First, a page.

CalArts’s greatest strength is its community. It attracts a vibrant and engaged student body of inspiring people and artists and brings a wealth of perspectives to the table. Teaching also challenges me to constantly clarify my observations, thoughts, and beliefs, and then to find a vocabulary for articulating them. That has helped me to crystallize certain core tenets of what I believe about musicianship and creativity. I often find myself implementing the same solutions in my own playing that I offer to my students in their lessons. Also, I love being a part of growth and development. Watching CalArts students’ creative ideas and abilities take shape and come to life is endlessly inspiring. The non-musical pursuits in my life all demonstrate this love as well: gardening, raising a puppy, making beer, hiking/climbing, etc. As for what I most want to convey, there are two concepts in particular that are integral to my teaching: imagination, and the problem with “the best”. In my experience, performing music is maybe 95% mental and 5% physical. The more clearly you can imagine and visualize every detail of the sound you want and the way it will feel to play it before you play it (or write it), the more vivid and emotional that sound will be when it is actualized. Of course, this skill takes a lot of practice and a great deal of work to develop, but it is worth it. The principle also applies to larger goals. The first step to becoming the musician you want to be is to imagine the musician you want to be. Every musician always wants to be their best, but the danger with “the best” lies in defining it. In traditional classical music education, it is very common for teachers to work with their students on developing a beautiful sound, labeling it their “best” sound, and then asking the student always to play with that sound. The problem is that it creates monochromatic one-dimensional music. I instead encourage my students to eradicate value judgments from their inner dialogue and instead use descriptive terms. Warm, cold, visceral, distant, intense, plain, dark, light, rich, hollow, articulate, suspended, colorful, plain, resonant, dry, nuanced, even, smooth, gritty, flat, and sharp are all much more helpful ways of thinking about sound than good, bad, better, or even “best”. Like the “imagination” idea above, this also applies to much more in life than just notes.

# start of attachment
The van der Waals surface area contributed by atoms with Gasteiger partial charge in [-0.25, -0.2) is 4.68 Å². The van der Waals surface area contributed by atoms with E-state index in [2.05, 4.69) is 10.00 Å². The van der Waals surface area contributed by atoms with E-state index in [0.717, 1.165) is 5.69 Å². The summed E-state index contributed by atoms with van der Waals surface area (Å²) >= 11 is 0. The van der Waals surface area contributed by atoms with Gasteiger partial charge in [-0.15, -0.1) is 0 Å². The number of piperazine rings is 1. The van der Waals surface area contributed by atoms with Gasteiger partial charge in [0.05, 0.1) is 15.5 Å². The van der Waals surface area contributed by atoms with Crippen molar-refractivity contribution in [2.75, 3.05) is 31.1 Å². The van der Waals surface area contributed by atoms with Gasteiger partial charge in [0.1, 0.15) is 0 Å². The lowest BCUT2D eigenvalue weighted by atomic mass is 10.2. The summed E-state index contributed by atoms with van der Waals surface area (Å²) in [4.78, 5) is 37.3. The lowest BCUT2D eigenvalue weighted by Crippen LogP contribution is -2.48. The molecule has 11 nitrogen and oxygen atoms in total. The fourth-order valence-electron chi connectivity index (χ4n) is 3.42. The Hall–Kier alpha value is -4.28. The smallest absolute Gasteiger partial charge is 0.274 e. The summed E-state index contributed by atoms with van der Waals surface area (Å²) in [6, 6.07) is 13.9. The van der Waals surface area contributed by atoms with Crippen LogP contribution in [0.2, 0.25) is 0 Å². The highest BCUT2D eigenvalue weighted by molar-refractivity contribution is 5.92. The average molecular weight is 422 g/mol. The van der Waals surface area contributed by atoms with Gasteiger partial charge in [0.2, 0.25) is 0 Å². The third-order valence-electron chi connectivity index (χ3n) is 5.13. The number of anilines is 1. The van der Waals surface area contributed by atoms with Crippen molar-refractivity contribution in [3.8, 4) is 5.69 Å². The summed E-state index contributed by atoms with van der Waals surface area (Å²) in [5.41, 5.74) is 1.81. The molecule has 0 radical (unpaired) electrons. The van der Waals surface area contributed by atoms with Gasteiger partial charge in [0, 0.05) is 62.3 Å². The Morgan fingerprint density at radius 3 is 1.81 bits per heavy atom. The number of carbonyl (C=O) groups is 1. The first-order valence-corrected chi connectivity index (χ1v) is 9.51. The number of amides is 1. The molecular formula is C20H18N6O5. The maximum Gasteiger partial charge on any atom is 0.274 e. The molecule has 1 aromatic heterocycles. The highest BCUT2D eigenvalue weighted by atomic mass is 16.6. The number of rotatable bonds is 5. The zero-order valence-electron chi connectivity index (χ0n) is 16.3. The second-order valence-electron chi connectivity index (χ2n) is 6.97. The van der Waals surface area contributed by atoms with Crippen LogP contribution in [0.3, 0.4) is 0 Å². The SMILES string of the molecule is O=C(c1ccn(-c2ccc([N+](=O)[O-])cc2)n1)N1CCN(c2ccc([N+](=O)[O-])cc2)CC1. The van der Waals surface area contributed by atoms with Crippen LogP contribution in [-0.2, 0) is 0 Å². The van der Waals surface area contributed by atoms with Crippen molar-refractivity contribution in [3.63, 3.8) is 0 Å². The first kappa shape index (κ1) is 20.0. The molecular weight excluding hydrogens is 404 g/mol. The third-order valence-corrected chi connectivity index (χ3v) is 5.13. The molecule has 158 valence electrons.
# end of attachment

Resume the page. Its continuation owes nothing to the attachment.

Andrew wears the Otto in Diamond